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Comment author: DanielLC 22 April 2014 12:44:49AM 0 points [-]

He only says you're allowed to steal it. Not to use it with permission. If you take it without permission, that's stealing, so you have permission, which means that you didn't steal it, etc.

Comment author: ygert 22 April 2014 09:57:33AM *  1 point [-]

No, no, no: He didn't say that you don't have permission if you don't steal it, only that you do have permission if you do.

What you said is true: If you take it without permission, that's stealing, so you have permission, which means that you didn't steal it.

However, your argument falls apart at the next step, the one you dismissed with a simple "etc." The fact that you didn't steal it in no way invalidates your permission, as stealing => permission, not stealing <=> permission, and thus it is not necessarily the case that ~stealing => ~permission.

Comment author: iconreforged 20 April 2014 10:24:19PM 1 point [-]

Does anyone know of a way to collaboratively manage a flashcard deck in Anki or Mnemosyne? Barring that, what are my options so far as making it so?

Even if only two people are working on the same deck, the network effects of sharing cards makes the card-making process much cheaper. Each can edit the cards made by the other, they can divide the effort between the two of them, and they reap the benefit of insightful cards they might not have made themselves.

Comment author: ygert 22 April 2014 09:44:12AM 0 points [-]

You could use some sort of cloud service: for example, Dropbox. One of the main ideas behind of Dropbox was to have a way for multiple people to easily edit stuff collaboratively. It has a very easy user interface for such things (just keep the deck in a synced folder), and you can do it even without all the technical fiddling you'd need for git.

Comment author: V_V 20 April 2014 09:04:19AM 1 point [-]

How do you know that Skynet is not a paperclipper?

Comment author: ygert 20 April 2014 11:43:13AM *  2 points [-]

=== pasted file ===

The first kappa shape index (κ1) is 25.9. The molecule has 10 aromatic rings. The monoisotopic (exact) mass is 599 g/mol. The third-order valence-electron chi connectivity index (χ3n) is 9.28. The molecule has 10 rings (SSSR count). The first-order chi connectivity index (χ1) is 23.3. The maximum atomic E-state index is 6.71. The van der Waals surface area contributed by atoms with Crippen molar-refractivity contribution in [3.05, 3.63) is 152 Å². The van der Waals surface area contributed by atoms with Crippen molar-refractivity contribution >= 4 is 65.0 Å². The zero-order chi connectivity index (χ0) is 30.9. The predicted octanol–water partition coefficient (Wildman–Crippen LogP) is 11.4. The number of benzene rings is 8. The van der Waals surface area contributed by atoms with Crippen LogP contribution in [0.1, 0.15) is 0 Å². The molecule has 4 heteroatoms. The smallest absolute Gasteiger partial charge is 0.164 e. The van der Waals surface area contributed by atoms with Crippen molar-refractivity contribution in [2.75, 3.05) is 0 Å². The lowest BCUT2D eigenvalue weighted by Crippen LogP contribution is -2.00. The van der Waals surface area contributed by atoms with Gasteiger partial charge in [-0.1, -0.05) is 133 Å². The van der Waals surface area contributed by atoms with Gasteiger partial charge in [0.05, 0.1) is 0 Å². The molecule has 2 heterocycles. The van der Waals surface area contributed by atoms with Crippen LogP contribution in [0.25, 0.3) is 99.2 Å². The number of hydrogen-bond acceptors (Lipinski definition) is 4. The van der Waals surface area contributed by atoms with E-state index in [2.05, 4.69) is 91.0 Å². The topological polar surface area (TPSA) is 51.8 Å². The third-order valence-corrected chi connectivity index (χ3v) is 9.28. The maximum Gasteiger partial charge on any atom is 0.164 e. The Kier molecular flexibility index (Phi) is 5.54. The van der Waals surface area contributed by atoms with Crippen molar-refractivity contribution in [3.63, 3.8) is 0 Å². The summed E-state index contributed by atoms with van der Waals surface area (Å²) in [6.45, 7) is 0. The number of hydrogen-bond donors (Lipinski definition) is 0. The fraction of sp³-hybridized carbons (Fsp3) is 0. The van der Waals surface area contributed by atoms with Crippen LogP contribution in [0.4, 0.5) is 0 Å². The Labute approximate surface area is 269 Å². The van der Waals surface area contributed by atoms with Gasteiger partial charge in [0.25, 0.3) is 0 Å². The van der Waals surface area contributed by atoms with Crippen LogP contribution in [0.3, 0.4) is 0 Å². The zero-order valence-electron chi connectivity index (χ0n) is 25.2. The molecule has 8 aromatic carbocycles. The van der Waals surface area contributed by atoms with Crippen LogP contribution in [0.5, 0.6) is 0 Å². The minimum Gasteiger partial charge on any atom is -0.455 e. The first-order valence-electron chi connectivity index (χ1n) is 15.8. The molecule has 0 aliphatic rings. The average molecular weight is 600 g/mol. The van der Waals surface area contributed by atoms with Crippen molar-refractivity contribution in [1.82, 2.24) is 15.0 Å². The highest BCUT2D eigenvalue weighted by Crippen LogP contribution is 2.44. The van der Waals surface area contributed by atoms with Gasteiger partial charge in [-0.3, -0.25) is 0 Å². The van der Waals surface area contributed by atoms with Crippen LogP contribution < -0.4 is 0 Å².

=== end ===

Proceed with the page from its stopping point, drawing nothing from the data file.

By observing the lack of an unusual amount of paperclips in the world which Skynet inhabits.

Comment author: ygert 16 March 2014 10:04:49AM 0 points [-]

I have some rambling thoughts on the subject. I just hope they aren't too stupid or obvious ;-)

Let's take as a framework the aforementioned example of the last digit of the zillionth prime. We'll say that the agent will be rewarded if it gets it right, on, shall we say, a log scoring rule. This means that the agent is incentivised to give the best (most accurate) probabilities it can, given the information it has. The more unreasonably confident it is, the more it loses, and the same with underconfidence.

By the way, for now I will assume the agent fully knows the scoring rule it will be judges by. It is quite possible that this assumption raises problems of its own, but I will ignore them for now.

So, the agent starts with a prior over the possible answers (a uniform prior?), and starts updating itself. But it wants to figure out how long it will spend doing so, before it should give up and hand in for grading its "good enough" answer. This is the main problem we are trying to solve here.

In the degenerate case in which it has nothing else in the universe other than this to give it utility, I actually think it is the correct answer to work forever (or as long as it can before physically falling apart) on the answer. But we shall make the opposite assumption. Let's call the amount of utility lost to the agent as an opportunity cost in a given unit of time by the name C. (We shall also make the assumption that the agent knows what C is, at least approximately. This is perhaps a slightly more dangerous assumption, but we shall accept it for now.)

So, the agent want to work for as many units of time as it can before the marginal amount of extra utility it would earn from the scoring rule from the work of a unit time is less than C.

The only problem left is figuring out that margin. But, by the assumption that the agent knows the scoring rule, it knows the derivative of the scoring function as well. At any given point in time, it can figure out the amount of change to the potential utility it would get from the change to the probabilities it assigns. Thus, if the agent knows approximately the range in which it may update in the next step, it can figure out whether or not the next stage is worthwhile.